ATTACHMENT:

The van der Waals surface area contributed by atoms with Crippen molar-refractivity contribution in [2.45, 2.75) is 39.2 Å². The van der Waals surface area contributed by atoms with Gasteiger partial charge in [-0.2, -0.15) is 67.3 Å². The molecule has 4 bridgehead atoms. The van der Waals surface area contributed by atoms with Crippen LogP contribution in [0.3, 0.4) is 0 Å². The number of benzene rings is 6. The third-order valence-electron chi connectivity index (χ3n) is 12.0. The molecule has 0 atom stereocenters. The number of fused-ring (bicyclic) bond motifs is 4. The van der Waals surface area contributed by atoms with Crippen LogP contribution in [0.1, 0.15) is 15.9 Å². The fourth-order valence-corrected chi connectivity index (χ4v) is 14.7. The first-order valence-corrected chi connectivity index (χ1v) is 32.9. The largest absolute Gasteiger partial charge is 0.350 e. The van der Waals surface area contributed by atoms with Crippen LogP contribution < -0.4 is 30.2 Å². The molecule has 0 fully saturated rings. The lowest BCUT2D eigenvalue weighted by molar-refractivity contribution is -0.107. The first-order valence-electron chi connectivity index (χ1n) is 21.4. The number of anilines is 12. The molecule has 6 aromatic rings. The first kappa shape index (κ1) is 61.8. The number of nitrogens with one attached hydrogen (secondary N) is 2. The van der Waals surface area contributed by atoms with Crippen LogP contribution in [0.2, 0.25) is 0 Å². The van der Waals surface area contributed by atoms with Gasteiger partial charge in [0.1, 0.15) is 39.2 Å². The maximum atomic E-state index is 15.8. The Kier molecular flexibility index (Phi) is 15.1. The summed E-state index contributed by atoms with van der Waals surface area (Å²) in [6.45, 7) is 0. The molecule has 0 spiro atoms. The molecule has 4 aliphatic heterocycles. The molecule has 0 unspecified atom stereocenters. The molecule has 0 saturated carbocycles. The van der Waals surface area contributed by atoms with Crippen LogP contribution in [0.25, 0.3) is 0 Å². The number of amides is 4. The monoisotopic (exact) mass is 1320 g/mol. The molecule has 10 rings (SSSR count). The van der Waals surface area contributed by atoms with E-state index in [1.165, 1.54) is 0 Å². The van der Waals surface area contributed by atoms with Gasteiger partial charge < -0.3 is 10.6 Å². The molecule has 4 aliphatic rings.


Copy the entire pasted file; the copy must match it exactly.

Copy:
The van der Waals surface area contributed by atoms with Crippen molar-refractivity contribution in [2.45, 2.75) is 39.2 Å². The van der Waals surface area contributed by atoms with Gasteiger partial charge in [-0.2, -0.15) is 67.3 Å². The molecule has 4 bridgehead atoms. The van der Waals surface area contributed by atoms with Crippen LogP contribution in [0.3, 0.4) is 0 Å². The number of benzene rings is 6. The third-order valence-electron chi connectivity index (χ3n) is 12.0. The molecule has 0 atom stereocenters. The number of fused-ring (bicyclic) bond motifs is 4. The van der Waals surface area contributed by atoms with Crippen LogP contribution in [0.1, 0.15) is 15.9 Å². The fourth-order valence-corrected chi connectivity index (χ4v) is 14.7. The first-order valence-corrected chi connectivity index (χ1v) is 32.9. The largest absolute Gasteiger partial charge is 0.350 e. The van der Waals surface area contributed by atoms with Crippen LogP contribution < -0.4 is 30.2 Å². The molecule has 0 fully saturated rings. The lowest BCUT2D eigenvalue weighted by molar-refractivity contribution is -0.107. The first-order valence-electron chi connectivity index (χ1n) is 21.4. The number of anilines is 12. The molecule has 6 aromatic rings. The first kappa shape index (κ1) is 61.8. The number of nitrogens with one attached hydrogen (secondary N) is 2. The van der Waals surface area contributed by atoms with Crippen LogP contribution in [0.2, 0.25) is 0 Å². The van der Waals surface area contributed by atoms with Gasteiger partial charge in [0.1, 0.15) is 39.2 Å². The maximum atomic E-state index is 15.8. The Kier molecular flexibility index (Phi) is 15.1. The summed E-state index contributed by atoms with van der Waals surface area (Å²) in [6.45, 7) is 0. The molecule has 0 spiro atoms. The molecule has 4 aliphatic heterocycles. The molecule has 0 unspecified atom stereocenters. The molecule has 0 saturated carbocycles. The van der Waals surface area contributed by atoms with Crippen LogP contribution in [0.25, 0.3) is 0 Å². The number of amides is 4. The monoisotopic (exact) mass is 1320 g/mol. The molecule has 10 rings (SSSR count). The van der Waals surface area contributed by atoms with E-state index in [1.165, 1.54) is 0 Å². The van der Waals surface area contributed by atoms with Gasteiger partial charge < -0.3 is 10.6 Å². The molecule has 4 aliphatic rings.